BME Seminar Series: Dr. Erik Taylor, Boston University
Biological architecture: the search for geometric patterns in normal and pathological tissues
Geometric patterns may be a hallmark of the tissue blueprint. While exploring diverse biological structures, reoccurring patterns emerge, including straight or crossing fibers, helical structures, and varying degrees of cellular co-alignment. In the brain, geometric patterns define complex neural connections. Disarray or the loss of geometric structure may be a biomarker of pathological tissue dysfunction.
We have developed an imaging technique capable of depicting 3D human organ structure at micro scales. The developed method, suitable for clinical utility or use in animal models, uses the principles of restricted proton diffusion to relate diffusion-weighted MRI signals with an orientation function via the Fourier transform.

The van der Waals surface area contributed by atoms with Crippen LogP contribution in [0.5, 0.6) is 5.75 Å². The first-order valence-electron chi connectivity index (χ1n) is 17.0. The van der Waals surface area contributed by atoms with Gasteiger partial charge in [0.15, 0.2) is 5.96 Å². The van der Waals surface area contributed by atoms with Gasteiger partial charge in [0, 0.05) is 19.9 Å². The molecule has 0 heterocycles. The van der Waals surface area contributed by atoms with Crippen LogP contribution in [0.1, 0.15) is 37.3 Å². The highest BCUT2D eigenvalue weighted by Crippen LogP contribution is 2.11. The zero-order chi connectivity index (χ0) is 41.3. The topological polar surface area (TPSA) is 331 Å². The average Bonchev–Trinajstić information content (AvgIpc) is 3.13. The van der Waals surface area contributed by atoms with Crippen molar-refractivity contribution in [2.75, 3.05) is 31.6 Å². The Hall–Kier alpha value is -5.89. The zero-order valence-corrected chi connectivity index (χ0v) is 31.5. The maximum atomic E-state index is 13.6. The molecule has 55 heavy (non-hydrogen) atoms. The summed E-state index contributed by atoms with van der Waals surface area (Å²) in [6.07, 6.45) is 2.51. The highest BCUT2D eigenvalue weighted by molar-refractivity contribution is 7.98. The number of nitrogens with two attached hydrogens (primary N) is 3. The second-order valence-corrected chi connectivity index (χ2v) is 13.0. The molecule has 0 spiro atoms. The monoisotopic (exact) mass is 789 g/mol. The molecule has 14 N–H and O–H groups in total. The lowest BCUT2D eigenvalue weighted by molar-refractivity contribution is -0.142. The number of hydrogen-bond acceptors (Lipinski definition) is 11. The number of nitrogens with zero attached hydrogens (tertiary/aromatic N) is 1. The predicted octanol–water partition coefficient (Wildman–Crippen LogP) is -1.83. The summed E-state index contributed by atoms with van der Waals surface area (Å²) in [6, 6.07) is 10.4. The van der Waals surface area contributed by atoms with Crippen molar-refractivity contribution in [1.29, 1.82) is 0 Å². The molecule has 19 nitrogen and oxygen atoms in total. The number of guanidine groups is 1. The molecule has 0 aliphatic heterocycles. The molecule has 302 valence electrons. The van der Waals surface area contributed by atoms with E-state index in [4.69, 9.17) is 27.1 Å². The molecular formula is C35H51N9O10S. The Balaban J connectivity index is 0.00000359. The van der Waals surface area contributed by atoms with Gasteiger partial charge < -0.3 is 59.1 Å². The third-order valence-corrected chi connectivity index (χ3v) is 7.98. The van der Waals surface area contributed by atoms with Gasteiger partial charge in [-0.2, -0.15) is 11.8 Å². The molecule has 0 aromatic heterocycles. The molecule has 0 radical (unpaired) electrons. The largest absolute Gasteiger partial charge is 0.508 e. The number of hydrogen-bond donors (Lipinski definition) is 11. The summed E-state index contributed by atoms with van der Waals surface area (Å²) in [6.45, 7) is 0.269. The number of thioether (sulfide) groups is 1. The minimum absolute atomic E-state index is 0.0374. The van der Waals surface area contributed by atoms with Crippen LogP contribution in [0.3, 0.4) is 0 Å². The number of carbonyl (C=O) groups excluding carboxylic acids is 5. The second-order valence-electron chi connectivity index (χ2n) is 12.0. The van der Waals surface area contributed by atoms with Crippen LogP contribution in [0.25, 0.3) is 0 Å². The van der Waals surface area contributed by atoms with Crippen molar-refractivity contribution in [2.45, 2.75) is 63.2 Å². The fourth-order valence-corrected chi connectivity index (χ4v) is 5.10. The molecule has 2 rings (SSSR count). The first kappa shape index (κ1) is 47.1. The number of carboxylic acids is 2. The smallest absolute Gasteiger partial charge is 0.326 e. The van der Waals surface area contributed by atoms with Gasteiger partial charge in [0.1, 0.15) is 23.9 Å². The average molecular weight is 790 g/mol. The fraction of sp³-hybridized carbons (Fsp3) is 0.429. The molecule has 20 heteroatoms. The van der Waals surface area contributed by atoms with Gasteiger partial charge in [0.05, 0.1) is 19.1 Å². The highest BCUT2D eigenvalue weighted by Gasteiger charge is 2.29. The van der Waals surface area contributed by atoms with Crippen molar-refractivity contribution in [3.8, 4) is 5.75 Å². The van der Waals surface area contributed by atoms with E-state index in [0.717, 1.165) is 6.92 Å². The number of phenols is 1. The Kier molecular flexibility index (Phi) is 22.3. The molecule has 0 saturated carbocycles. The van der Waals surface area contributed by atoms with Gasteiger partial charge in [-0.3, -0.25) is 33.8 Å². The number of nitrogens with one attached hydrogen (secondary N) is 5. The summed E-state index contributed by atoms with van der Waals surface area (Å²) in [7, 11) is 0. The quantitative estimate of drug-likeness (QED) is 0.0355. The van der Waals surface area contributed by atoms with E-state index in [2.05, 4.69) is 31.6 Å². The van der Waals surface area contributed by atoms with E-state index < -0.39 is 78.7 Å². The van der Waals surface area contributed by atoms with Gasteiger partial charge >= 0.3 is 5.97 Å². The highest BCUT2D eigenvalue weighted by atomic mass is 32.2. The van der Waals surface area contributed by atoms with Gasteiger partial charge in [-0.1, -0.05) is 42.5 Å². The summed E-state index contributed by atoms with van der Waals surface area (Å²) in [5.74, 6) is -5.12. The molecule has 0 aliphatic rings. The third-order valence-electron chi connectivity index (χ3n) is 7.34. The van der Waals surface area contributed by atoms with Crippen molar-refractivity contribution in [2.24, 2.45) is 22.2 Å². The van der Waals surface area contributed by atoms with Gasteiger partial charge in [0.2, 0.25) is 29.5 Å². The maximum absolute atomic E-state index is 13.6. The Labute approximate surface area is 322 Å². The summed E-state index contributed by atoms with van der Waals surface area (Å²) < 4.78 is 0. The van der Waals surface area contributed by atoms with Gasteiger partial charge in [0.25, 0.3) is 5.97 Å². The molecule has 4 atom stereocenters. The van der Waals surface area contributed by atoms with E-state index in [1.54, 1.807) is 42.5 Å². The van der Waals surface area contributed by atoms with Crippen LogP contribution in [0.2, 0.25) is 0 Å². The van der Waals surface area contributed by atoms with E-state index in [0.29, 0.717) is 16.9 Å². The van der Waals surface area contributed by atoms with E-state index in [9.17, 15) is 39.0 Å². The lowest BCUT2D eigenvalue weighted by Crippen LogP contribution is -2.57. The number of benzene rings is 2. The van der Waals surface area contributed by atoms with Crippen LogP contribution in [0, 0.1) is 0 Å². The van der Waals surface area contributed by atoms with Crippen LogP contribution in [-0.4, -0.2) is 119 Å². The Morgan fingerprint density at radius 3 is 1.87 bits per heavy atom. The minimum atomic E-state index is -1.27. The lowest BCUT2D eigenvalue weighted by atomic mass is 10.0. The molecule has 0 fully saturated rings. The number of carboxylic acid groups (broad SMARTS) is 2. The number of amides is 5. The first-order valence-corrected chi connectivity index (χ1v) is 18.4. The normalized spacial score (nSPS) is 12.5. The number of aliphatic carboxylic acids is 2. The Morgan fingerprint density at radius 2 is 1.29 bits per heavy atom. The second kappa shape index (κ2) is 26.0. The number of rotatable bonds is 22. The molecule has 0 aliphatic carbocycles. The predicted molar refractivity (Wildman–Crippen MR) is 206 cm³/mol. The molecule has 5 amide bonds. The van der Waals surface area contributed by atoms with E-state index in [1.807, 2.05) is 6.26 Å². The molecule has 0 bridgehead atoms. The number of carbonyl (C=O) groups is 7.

The aim is to investigate biological architecture through geometric patterns. The talk will begin with validation of the method in the human tongue, a muscular hydrostat (Taylor et al., Biophysical Journal2015). Next, this talk will examine the utility of this method in an animal model of heart failure involving constitutive loss in the cardiac sarcomere of a structural protein, MyBPC3 (Taylor et al., Journal of the American Heart Association 2016). Finally, this talk will explore the hypothesis that the loss of geometric organization to tissue disarray serves as a biomarker of cancer severity (Taylor et al., Oncotarget 2017). In summary, recurrent features of biological architecture were characterized to gain better understanding of clinical ailments.